The department well knew at the time of service of the Notice that it was impossible to remedy the breaches within the specified period.

What was the ethical position of the in-house solicitors when given those instructions? 

 

Scenario 2: Obvious Mistake

A land sale contract incorporated Standard Conditions of Sale which enabled a party to serve a 10 business day Notice to Complete.  It further provided that, if the buyer failed to complete in accordance with such a Notice, the seller would be entitled to terminate the contract.

The purchaser was unable to secure finance. The vendor’s solicitor served a 10 day Notice to Complete.  However, the solicitor confused calendar days with business days, and the Notice to Complete did not comply with the contract in relation to time.  The mistake in the Notice was obvious to the purchaser’s solicitor.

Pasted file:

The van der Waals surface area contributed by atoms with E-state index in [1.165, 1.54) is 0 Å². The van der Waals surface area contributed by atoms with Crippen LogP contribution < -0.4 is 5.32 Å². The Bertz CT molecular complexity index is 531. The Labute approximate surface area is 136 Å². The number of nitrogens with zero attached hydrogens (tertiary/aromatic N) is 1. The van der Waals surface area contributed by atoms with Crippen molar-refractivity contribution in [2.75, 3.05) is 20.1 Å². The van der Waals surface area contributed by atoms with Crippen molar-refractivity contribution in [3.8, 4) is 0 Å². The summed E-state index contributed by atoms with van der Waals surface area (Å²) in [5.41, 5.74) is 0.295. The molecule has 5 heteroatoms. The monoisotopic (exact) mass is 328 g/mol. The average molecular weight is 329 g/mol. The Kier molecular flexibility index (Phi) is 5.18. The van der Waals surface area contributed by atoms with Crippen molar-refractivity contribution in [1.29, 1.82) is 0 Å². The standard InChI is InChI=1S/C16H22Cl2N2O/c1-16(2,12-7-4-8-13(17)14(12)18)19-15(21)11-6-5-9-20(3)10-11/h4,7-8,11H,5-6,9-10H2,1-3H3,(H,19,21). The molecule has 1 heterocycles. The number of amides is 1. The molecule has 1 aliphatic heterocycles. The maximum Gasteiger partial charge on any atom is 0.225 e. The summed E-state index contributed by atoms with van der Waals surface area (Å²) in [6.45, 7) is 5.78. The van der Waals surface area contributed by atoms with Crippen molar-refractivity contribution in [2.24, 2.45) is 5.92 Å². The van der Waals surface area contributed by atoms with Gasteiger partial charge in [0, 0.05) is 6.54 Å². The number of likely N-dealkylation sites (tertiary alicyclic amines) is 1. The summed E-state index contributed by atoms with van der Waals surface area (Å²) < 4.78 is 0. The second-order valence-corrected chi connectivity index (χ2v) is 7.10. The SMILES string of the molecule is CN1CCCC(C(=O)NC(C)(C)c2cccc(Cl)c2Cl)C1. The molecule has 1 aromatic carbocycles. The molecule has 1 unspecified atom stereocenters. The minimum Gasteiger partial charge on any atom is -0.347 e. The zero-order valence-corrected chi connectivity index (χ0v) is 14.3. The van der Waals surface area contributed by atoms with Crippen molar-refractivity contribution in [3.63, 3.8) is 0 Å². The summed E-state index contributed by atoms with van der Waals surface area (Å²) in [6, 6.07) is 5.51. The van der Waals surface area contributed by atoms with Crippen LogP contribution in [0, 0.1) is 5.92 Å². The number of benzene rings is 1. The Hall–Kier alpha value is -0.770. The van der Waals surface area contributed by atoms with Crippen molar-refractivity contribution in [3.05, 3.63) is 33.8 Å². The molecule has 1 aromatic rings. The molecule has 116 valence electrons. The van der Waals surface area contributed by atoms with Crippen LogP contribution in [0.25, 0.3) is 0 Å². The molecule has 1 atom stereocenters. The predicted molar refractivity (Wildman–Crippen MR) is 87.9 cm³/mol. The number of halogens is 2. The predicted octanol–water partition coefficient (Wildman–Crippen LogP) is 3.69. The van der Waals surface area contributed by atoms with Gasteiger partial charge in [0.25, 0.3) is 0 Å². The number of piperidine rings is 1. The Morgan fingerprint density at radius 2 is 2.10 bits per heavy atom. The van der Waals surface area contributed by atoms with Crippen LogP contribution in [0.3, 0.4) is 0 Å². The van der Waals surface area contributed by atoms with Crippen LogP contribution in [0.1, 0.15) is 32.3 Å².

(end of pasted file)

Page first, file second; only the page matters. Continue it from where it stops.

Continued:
The question arose whether the vendor had repudiated the contract thereby allowing the purchaser to terminate and escape from the contract which was the commercial outcome desired by the purchaser.

What was the ethical position of the purchaser’s solicitor?   

 

Scenario 3: Use of Confidential Information or Inadvertent Disclosure or Obvious Mistake or None of the above

A lawyer acted for the Applicant in an arbitration.

The Respondent in the arbitration proceedings was an international oil company and they were represented by a large and prominent firm of lawyers in Perth.